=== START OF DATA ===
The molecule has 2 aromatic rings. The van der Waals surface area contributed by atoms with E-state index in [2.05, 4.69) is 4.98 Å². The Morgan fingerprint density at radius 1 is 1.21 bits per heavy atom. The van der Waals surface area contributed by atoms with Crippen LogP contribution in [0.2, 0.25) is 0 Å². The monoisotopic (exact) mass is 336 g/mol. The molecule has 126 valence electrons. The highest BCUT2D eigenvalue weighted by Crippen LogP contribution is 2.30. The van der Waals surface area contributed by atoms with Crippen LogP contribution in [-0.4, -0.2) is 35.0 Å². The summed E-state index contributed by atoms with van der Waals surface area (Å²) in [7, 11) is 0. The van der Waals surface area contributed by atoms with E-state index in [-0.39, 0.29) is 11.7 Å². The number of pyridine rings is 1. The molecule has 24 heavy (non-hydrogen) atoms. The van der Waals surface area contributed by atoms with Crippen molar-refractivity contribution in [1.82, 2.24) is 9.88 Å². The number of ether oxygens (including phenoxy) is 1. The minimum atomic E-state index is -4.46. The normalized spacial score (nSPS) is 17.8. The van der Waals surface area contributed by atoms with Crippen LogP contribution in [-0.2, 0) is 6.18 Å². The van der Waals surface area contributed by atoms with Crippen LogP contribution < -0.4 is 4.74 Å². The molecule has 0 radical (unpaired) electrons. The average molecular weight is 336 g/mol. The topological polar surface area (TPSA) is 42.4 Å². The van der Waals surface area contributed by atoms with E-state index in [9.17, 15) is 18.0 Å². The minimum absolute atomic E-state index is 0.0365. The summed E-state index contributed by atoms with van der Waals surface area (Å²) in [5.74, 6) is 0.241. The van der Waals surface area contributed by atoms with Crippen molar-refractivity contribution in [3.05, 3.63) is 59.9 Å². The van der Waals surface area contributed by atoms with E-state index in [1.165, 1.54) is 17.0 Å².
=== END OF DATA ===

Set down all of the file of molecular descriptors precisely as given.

The molecule has 2 aromatic rings. The van der Waals surface area contributed by atoms with E-state index in [2.05, 4.69) is 4.98 Å². The Morgan fingerprint density at radius 1 is 1.21 bits per heavy atom. The van der Waals surface area contributed by atoms with Crippen LogP contribution in [0.2, 0.25) is 0 Å². The monoisotopic (exact) mass is 336 g/mol. The molecule has 126 valence electrons. The highest BCUT2D eigenvalue weighted by Crippen LogP contribution is 2.30. The van der Waals surface area contributed by atoms with Crippen LogP contribution in [-0.4, -0.2) is 35.0 Å². The summed E-state index contributed by atoms with van der Waals surface area (Å²) in [7, 11) is 0. The van der Waals surface area contributed by atoms with E-state index in [-0.39, 0.29) is 11.7 Å². The number of pyridine rings is 1. The molecule has 24 heavy (non-hydrogen) atoms. The van der Waals surface area contributed by atoms with Crippen molar-refractivity contribution in [1.82, 2.24) is 9.88 Å². The number of ether oxygens (including phenoxy) is 1. The minimum atomic E-state index is -4.46. The normalized spacial score (nSPS) is 17.8. The van der Waals surface area contributed by atoms with Crippen LogP contribution in [-0.2, 0) is 6.18 Å². The van der Waals surface area contributed by atoms with Crippen LogP contribution < -0.4 is 4.74 Å². The molecule has 0 radical (unpaired) electrons. The average molecular weight is 336 g/mol. The topological polar surface area (TPSA) is 42.4 Å². The van der Waals surface area contributed by atoms with E-state index in [9.17, 15) is 18.0 Å². The minimum absolute atomic E-state index is 0.0365. The summed E-state index contributed by atoms with van der Waals surface area (Å²) in [5.74, 6) is 0.241. The van der Waals surface area contributed by atoms with Crippen molar-refractivity contribution in [3.05, 3.63) is 59.9 Å². The van der Waals surface area contributed by atoms with E-state index in [1.165, 1.54) is 17.0 Å².